Mrs Kemi Badenoch (Saffron Walden) (Con)
6 Jun 2018, 6:11 p.m.
Saffron Walden is the largest and most rural constituency in Essex, with almost 400 square miles of beautiful countryside. However, its size means that my constituents face challenges in accessing public services, and in that regard the vast majority of the correspondence that I receive relates to tackling rural crime. Rural crime needs special attention, because it is markedly different from other offences. In some respects our area needs more, not less, policing than other areas. That is because crimes are often committed by certain groups in isolated areas where police response times are inevitably slower.
The Conservatives are the party of law and order, and the Government have done some very positive things, which I acknowledge. In April the Minister for Housing, my hon. Friend the Member for Esher and Walton (Dominic Raab), announced a review of the powers to deal with unauthorised caravan sites. Similarly, after lobbying efforts by me and a number of colleagues—including my hon. Friend the Member for Clacton (Giles Watling), who is present—the Essex police precept was increased. The increase will deliver 150 more officers.
I supported that measure wholeheartedly, but it was a short-term solution, and local people cannot always be asked to pay more. Taxpayers are already burdened with the cost of clearing up rural crime—for instance, in the village of Great Canfield, where my constituent Allison Ward wrote to me about fly-tipping, explaining that it had blocked roads and that it could take two or three days for the rubbish to be removed. I have regularly been in contact with farmers who have been threatened, businesses that have been stolen from, shop owners in the market towns who have been burgled, and the many constituents whose lives are blighted by illegal Traveller sites. My constituents Kate Mitchell and Jenny Askew wrote to let me know that, even as we speak, an illegal site is disrupting pupils in the middle of their important exams at Helena Romanes School.
I am speaking today on behalf of all those people, and asking the Government for a fresh look at rural crime with more innovative solutions. For instance, Uttlesford community safety partnership has brilliant outreach schemes. By building networks among farmers, it has enabled them to message one another when an incident requires a rapid response. The partnership is currently lobbying for automatic number plate recognition cameras along an Ml1 link road, the B1383, which would help to trigger alerts when suspected hare coursers enter the area. We would be pleased if that received Government support.
I spent my Easter recess gaining work experience with local police. It was an opportunity for me to engage with what they are seeing on the frontline. I was able to look more closely at how cases are handled on the Athena system and how the police work with Uttlesford Council, and to take part in local and community policing ride-alongs. One day we even had an urgent 999 call—about a naked man running around Saffron Walden. I am only half glad that we did not catch him, as he would have had to sit in the back of the patrol car with me!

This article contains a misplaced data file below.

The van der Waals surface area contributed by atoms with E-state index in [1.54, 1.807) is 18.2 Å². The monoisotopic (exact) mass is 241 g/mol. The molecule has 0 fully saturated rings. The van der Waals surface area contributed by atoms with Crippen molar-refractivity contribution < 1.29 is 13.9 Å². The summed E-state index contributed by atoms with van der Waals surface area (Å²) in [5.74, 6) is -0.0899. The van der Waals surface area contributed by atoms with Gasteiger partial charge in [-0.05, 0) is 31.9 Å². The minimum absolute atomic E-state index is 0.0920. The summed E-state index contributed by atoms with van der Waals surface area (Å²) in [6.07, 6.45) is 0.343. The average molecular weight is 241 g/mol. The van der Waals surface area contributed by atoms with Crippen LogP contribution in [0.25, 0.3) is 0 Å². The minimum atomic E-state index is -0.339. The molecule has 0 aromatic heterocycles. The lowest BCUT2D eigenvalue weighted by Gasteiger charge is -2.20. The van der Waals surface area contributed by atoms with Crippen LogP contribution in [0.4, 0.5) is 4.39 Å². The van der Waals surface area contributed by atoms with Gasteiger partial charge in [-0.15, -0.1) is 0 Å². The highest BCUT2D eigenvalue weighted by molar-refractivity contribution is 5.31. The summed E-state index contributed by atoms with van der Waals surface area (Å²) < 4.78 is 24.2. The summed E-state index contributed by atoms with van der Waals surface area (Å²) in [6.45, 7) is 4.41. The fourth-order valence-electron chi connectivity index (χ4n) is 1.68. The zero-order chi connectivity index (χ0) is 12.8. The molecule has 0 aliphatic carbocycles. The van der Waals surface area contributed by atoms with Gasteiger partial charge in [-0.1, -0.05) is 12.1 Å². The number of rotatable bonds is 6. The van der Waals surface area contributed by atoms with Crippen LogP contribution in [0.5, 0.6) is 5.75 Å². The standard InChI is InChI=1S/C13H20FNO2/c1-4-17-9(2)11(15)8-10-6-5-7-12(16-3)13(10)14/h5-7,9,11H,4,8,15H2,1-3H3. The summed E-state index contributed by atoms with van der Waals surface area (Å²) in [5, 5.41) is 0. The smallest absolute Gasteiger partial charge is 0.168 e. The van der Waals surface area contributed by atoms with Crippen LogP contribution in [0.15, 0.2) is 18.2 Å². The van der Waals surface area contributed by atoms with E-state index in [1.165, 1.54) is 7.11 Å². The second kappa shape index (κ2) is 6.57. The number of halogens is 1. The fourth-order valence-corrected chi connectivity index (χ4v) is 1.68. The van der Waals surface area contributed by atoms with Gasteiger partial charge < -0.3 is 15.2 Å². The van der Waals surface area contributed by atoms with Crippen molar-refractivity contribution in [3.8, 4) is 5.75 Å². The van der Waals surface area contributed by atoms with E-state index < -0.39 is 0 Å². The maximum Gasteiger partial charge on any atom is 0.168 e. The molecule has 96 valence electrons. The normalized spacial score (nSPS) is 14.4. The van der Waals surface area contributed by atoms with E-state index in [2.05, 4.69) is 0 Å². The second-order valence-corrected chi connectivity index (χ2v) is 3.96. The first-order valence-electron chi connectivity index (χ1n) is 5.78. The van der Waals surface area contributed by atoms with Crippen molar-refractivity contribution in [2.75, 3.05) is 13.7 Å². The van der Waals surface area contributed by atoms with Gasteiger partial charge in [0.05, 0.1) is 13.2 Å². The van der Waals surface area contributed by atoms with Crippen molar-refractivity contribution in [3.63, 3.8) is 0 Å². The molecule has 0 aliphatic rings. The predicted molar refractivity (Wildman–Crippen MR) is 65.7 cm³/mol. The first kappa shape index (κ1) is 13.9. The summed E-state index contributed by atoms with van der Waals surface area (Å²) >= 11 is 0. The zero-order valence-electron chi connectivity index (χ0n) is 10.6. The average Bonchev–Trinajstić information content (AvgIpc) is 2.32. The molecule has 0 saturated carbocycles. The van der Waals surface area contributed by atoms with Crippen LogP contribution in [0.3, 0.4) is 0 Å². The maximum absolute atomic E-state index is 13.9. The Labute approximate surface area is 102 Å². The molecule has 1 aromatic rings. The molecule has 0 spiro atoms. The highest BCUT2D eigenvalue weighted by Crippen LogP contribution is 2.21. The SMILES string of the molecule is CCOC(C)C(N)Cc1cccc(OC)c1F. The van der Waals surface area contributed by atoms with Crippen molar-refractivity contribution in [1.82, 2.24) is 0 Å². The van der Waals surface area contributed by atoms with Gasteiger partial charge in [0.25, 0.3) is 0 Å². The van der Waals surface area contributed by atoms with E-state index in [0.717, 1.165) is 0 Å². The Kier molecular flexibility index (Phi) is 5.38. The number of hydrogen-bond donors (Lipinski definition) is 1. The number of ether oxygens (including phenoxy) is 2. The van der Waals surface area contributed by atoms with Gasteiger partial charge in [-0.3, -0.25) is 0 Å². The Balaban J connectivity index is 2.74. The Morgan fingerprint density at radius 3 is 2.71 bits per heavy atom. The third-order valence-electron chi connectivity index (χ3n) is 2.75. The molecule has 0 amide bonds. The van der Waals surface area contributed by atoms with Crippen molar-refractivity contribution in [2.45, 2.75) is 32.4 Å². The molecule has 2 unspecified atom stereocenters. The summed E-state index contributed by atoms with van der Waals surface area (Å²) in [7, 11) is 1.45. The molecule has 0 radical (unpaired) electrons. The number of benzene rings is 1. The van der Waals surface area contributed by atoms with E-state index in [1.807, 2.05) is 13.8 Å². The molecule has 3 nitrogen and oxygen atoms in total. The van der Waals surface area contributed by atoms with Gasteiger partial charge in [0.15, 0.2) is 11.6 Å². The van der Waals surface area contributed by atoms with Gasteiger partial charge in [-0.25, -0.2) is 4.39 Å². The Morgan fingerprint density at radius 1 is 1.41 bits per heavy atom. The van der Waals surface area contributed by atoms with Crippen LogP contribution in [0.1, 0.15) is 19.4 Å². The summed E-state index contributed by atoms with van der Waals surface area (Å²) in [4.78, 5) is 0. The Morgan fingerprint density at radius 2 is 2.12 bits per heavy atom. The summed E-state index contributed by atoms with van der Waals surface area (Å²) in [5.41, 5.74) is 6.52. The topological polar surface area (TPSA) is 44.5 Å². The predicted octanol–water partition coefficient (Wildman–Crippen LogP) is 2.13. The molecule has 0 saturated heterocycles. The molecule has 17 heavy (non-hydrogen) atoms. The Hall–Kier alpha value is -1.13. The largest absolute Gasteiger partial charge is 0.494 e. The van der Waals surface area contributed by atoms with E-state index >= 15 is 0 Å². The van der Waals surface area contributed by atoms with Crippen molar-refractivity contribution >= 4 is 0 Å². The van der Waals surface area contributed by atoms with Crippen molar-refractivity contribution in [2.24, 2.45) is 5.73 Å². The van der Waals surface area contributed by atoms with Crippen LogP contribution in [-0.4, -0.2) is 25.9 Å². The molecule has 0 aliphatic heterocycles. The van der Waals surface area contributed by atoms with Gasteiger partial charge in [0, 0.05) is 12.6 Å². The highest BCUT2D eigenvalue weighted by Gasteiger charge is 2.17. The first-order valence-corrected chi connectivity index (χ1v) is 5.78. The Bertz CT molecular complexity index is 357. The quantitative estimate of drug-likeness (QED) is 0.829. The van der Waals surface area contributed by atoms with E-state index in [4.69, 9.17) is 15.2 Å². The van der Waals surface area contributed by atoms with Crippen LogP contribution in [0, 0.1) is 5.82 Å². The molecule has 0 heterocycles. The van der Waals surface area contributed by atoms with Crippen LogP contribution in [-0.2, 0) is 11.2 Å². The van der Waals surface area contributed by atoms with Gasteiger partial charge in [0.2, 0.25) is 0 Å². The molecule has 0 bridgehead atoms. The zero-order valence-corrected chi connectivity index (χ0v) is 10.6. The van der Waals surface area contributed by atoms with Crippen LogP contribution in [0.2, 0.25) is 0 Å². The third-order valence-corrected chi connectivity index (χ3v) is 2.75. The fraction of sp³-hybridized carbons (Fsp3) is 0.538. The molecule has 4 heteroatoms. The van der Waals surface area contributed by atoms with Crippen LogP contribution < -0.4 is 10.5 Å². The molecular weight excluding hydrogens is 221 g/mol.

What I learned from being with the police is that they feel they spend too much time driving across the area and not enough time policing. They also have concerns that population does not account for as wide an area as Braintree and Uttlesford, so we need more officers because the per capita statistics are not reflective when need is assessed. That is why constituents such as David Kerr wrote to me, quite rightly, to say that police presence is lacking and that is why some criminals feel they can act with impunity.
When I was out on a patrol with PCSO James Graham, whom I pay tribute to for his tireless community engagement, we met farmers who had been affected by hare coursing. Their families had previously been threatened by the coursers. As law-abiding citizens, they have liberty to lose, but those who challenge them on their own land do not. My constituent Tony Rea has often written to me about ways in which the Irish model, where trespass is a criminal and not a civil offence, can be used to stop Travellers trespassing on private land.
What was striking is that due to the major roads and airport infrastructure in the constituency, we suffer from high rates of transient crime, as hare coursers come from outside the county. I have also been told of the bizarre instance of criminals from as far away as Chile coming in via Stansted airport and fleeing before their crimes could be properly investigated.
On my last day with the police, I took part in a multi-agency operation on the Felsted Traveller site to find some wanted individuals. I helped the police patrol the perimeter to ensure that suspects did not successfully flee, and joined the dog unit to microchip the Travellers’ dogs. Shockingly, we uncovered a cannabis factory. This illegal activity on a sanctioned site only fuels drug use in the area and Travellers’ own gambling habits for hare coursing. Despite this, I also heard stories of remarkable bravery, notably where Sergeant Geoff Edwards—only just returning to full duty—challenged seven hare coursers on his own.
I pay tribute to Essex Police and in particular Chief Constable Stephen Kavanagh, who recently announced his retirement. The police need more support from us in this House. We can help them by looking again at a strategic view of how best to fight rural crime and introducing innovations as they protect our constituents. I would be most grateful if the Minister shared with the House in this debate, or in the near future, any new proposals or innovations the Government have in this area.